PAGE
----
The Integrated Energy Policy projects a total installed capacity of more than 800 GW by the year 2032. Even if entire hydroelectric potential of the country, which is 150 GW, is fully harnessed this will constitute less than 20% of the total installed capacity. No doubt, during this period there would be major changes in the proportions of nuclear power which is now less than 3% and may rise to about 7%, and marginal improvement in the proportion of new and other renewables, yet, fossil fuel might retain the dominant position. India is committed to keep the Co2 emission at a level which may not be more than average of industrialised nations. However, unless we also explore other possibilities and work on other options, the promise of keeping the green house gas emissions within the limits mentioned above in the next 25 years may be difficult. In this context, two major strategic interventions might prove very effective in fulfilling, if not fully, to a great extent, the desired goals. These are - (a) jacking up further the targets of nuclear capacity, and (b) definite actions on harnessing hydroelectric potentials in India as also in the neighbouring countries.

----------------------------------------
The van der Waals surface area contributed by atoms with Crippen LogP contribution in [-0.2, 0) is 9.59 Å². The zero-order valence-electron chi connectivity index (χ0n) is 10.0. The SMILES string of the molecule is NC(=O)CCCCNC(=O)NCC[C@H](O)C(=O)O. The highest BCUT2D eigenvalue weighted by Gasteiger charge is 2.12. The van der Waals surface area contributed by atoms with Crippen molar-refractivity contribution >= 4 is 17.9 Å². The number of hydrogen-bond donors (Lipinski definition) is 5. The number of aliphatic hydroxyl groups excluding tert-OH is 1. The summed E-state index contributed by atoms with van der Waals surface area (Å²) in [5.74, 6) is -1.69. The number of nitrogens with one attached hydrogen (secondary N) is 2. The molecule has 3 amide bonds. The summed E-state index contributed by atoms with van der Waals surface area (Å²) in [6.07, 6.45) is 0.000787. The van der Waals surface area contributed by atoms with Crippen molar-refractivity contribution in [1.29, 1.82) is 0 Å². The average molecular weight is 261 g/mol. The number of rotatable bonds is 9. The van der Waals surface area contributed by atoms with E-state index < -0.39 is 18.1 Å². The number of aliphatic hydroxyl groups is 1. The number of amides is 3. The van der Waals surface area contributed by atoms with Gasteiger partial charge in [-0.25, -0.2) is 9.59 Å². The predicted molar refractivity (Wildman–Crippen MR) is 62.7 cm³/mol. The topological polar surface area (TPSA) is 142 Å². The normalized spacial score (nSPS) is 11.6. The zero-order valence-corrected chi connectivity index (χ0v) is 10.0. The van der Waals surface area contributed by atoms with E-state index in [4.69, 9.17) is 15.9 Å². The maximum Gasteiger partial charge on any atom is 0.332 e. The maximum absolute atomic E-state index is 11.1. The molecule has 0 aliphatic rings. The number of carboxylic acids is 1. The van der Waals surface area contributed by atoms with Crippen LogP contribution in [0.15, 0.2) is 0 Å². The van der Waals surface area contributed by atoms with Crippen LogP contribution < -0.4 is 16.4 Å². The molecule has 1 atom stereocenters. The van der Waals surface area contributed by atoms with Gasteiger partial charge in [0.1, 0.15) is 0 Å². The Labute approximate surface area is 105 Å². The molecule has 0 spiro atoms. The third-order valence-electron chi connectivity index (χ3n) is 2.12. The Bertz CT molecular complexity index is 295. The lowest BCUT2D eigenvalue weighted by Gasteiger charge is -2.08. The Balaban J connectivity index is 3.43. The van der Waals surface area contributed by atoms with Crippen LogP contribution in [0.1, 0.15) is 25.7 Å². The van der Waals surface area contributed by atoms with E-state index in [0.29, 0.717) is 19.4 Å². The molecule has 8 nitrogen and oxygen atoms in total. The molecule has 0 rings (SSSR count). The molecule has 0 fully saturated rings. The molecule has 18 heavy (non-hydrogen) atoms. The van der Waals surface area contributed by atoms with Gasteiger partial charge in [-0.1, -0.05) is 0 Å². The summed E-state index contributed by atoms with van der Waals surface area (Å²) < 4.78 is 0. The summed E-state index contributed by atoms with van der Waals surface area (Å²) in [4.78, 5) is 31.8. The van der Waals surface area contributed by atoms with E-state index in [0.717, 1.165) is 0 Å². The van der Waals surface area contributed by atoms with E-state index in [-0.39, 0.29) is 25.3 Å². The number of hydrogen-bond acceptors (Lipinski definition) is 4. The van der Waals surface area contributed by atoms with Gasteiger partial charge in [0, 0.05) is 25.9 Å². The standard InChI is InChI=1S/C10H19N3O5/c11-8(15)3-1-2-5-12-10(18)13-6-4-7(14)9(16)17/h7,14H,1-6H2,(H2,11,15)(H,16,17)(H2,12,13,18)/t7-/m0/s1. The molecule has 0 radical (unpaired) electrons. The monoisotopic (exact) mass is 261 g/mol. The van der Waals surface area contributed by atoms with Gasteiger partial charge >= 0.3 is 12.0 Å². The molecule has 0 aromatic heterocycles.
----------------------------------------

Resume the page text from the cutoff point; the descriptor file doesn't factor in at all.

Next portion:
On the basis of estimates made so far, Nepal has a hydroelectric potential of the order of 83,000 MW. Many experts believe that all the rivers, rivulets and water streams have not been fully investigated and assessed. The actual potential may be much higher than 83 GW. Similarly, Myanmar is, as per the estimates, having a potential of the order of 40 GW and Bhutan of the order of 30 GW. Thus, the total potential in these three countries in the South Asian Region is about 150 GW, equal to the estimated potential in India. If all these potentials are harnessed, proportion of hydroelectric capacity could radically change. It is not the point that hydroelectric potentials of these countries, when harnessed, would all be available to India. These countries themselves would need to enhance their energy generation and consumption. It would, however, be reasonable to assume that even after satisfying their domestic needs, they would have more than 50% balance to offer to India. If this is made to happen, the whole profile of renewable energy will not only present a more comfortable scenario, but, the position of this region, in terms of its concern for climate change, would stand vindicated and enhanced.